Florida Land Developers Take Note: Osceola County May Nix Impact Fees Forever As Possible July 2012 Commission Vote on Permanent Moratorium on Impact Fees

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First things first, here's the bottom line: Florida developers and builders are very, very interested in what the local county will be charging in impact fees because it can be a big, big number. So what is happening in Osceola County Florida and the possible end to impact fees there is big news.

What are impact fees exactly? 

Impact fees are fees set by the county on new building - whether it's an expansion of something that already exists or whether it's a new development of custom homes, a new residential neighborhood, a shopping mall, an office building, a condo, or some other type of business structure. 

The impact fee is an amount that the county levies against whatever is being developed or built so the county can take that money and use it against the county's costs to meet the added use on county utilities, etc.  -- in other words, it's a fee to cover the added impact of the build upon the county's services.

What is happening to impact fees in Osceola County, Florida?

Osceola County has been hit hard in this Great Recession. It had one of the highest foreclosure rates in the nation.  Its tax base was slipping:  from 2011 to 2012, it fell 5.45%

So, Osceola's powers that be decided that one way to spur new growth in the area was to waive impact fees -- and it worked.  Osceola County saw an increase in commercial construction as a result of allowing developers to build without this cost to their bottom line.

Here is the Osceola County Impact Fee Office explanation of its commercial construction impact fee waiver (there's also one for residential construction):

OSCEOLA COUNTY IMPACT FEE WAIVER FOR COMMERCIAL CONSTRUCTION

Transportation and Fire/Rescue Impact Fees are currently waived for new commercial construction. To qualify for the commercial impact fee waiver:

Building permits need to be issued between December 13, 2010 and September 30, 2012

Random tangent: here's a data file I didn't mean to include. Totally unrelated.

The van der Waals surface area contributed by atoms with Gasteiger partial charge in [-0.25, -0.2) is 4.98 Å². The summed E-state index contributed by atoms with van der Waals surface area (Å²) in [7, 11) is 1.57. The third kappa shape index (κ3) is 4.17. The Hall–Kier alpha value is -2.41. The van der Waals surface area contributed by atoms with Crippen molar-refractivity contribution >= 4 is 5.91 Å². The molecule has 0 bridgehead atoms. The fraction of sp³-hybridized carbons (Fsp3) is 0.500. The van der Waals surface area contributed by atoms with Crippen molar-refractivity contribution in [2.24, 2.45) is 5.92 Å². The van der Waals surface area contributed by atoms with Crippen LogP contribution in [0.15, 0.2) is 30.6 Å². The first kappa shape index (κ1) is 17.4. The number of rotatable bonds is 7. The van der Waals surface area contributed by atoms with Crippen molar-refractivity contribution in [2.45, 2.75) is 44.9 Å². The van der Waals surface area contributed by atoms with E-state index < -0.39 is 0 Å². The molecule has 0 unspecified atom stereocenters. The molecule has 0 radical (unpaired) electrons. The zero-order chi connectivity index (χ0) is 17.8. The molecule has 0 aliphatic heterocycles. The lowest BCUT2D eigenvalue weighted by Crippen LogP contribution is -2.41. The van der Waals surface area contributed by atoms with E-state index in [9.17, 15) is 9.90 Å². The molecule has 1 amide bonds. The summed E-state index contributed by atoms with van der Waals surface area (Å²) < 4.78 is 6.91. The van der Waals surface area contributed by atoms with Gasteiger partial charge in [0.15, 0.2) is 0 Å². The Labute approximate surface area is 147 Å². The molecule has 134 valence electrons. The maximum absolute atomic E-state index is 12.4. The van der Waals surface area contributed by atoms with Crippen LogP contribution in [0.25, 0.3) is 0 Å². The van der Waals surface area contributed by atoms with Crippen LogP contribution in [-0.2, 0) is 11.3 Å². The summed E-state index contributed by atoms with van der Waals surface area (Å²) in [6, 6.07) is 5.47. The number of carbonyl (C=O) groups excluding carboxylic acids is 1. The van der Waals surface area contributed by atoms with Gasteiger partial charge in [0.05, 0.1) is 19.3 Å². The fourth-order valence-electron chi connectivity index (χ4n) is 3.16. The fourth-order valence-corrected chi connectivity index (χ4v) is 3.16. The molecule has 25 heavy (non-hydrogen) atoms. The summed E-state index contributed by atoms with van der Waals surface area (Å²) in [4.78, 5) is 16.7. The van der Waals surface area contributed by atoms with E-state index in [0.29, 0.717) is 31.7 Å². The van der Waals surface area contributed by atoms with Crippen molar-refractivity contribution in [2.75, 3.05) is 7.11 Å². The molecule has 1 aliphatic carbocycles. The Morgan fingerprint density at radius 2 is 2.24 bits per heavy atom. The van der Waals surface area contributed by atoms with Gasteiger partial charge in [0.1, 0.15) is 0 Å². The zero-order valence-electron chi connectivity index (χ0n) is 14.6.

Initial inspection needs to be called in within 60 days of permit issuance

Certificate of Occupancy must be issued within 18 months from the date the building permit is issued

The County Manager may approve an extension of the completion date:

6 additional months for projects of 20,000 to 100,000 square feet

12 additional months for projects of more than 100,000 square feet

(Example: For a building permit issued on January 31, 2012, the C.O. would not be due until July 31, 2013, with the possibility of an extension ranging from December 31, 2013 thru July 31, 2014)

The current Building Permit Fee Waiver program will continue to be in effect on both residential and non-residential construction for permits issued by September 30, 2012.

Water and Sewer Impact Fees are assessed and collected by Toho Water Authority (TWA) and can be contacted at 407-944-5000.

Permanent Moratorium Up for a Vote

Now, Osceola is considering making that temporary waiver of impact fees into a permanent moratorium.  It's hopefully up for a vote next month

Expect it to pass: with a moratorium, it does not mean that the county will never have the power to assess impact fees in the future, but it does mean that builders and developers can count on the fact that for the near future, Osceola County may be a cheaper option for a project than other parts of the state that are still assessing impact fees on new growth.